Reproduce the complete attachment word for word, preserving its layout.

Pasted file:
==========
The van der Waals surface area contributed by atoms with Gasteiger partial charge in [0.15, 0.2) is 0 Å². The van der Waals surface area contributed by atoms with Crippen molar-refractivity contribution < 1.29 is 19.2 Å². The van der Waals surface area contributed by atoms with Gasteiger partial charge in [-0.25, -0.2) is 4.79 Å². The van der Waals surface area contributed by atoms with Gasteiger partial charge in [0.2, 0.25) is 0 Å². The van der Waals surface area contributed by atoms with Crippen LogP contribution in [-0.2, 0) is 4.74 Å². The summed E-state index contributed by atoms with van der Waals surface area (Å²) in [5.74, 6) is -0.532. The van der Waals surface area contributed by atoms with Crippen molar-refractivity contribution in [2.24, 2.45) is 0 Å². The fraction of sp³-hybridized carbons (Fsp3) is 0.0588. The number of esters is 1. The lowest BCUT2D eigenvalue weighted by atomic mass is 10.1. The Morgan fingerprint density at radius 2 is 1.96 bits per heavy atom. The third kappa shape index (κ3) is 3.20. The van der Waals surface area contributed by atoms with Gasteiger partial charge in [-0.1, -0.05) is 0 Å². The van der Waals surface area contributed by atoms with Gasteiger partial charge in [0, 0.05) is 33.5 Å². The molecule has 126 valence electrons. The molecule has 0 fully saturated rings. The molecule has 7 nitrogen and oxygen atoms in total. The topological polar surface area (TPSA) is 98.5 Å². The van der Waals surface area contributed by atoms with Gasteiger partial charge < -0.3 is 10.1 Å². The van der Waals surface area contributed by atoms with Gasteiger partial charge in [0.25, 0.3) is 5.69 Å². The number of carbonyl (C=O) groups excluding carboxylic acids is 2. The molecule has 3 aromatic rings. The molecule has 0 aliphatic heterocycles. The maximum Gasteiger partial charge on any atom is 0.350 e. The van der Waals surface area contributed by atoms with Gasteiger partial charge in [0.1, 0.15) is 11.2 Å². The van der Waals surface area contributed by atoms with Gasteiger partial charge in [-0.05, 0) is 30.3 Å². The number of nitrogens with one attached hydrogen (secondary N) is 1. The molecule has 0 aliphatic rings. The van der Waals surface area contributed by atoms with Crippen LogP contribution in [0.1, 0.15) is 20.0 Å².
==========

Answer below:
The van der Waals surface area contributed by atoms with Gasteiger partial charge in [0.15, 0.2) is 0 Å². The van der Waals surface area contributed by atoms with Crippen molar-refractivity contribution < 1.29 is 19.2 Å². The van der Waals surface area contributed by atoms with Gasteiger partial charge in [-0.25, -0.2) is 4.79 Å². The van der Waals surface area contributed by atoms with Gasteiger partial charge in [0.2, 0.25) is 0 Å². The van der Waals surface area contributed by atoms with Crippen LogP contribution in [-0.2, 0) is 4.74 Å². The summed E-state index contributed by atoms with van der Waals surface area (Å²) in [5.74, 6) is -0.532. The van der Waals surface area contributed by atoms with Crippen molar-refractivity contribution in [2.24, 2.45) is 0 Å². The fraction of sp³-hybridized carbons (Fsp3) is 0.0588. The number of esters is 1. The lowest BCUT2D eigenvalue weighted by atomic mass is 10.1. The Morgan fingerprint density at radius 2 is 1.96 bits per heavy atom. The third kappa shape index (κ3) is 3.20. The van der Waals surface area contributed by atoms with Gasteiger partial charge in [-0.1, -0.05) is 0 Å². The van der Waals surface area contributed by atoms with Gasteiger partial charge in [0, 0.05) is 33.5 Å². The molecule has 126 valence electrons. The molecule has 0 fully saturated rings. The molecule has 7 nitrogen and oxygen atoms in total. The topological polar surface area (TPSA) is 98.5 Å². The van der Waals surface area contributed by atoms with Gasteiger partial charge < -0.3 is 10.1 Å². The van der Waals surface area contributed by atoms with Gasteiger partial charge in [0.25, 0.3) is 5.69 Å². The number of carbonyl (C=O) groups excluding carboxylic acids is 2. The molecule has 3 aromatic rings. The molecule has 0 aliphatic heterocycles. The maximum Gasteiger partial charge on any atom is 0.350 e. The van der Waals surface area contributed by atoms with Gasteiger partial charge in [0.1, 0.15) is 11.2 Å². The van der Waals surface area contributed by atoms with Gasteiger partial charge in [-0.05, 0) is 30.3 Å². The number of nitrogens with one attached hydrogen (secondary N) is 1. The molecule has 0 aliphatic rings. The van der Waals surface area contributed by atoms with Crippen LogP contribution in [0.1, 0.15) is 20.0 Å².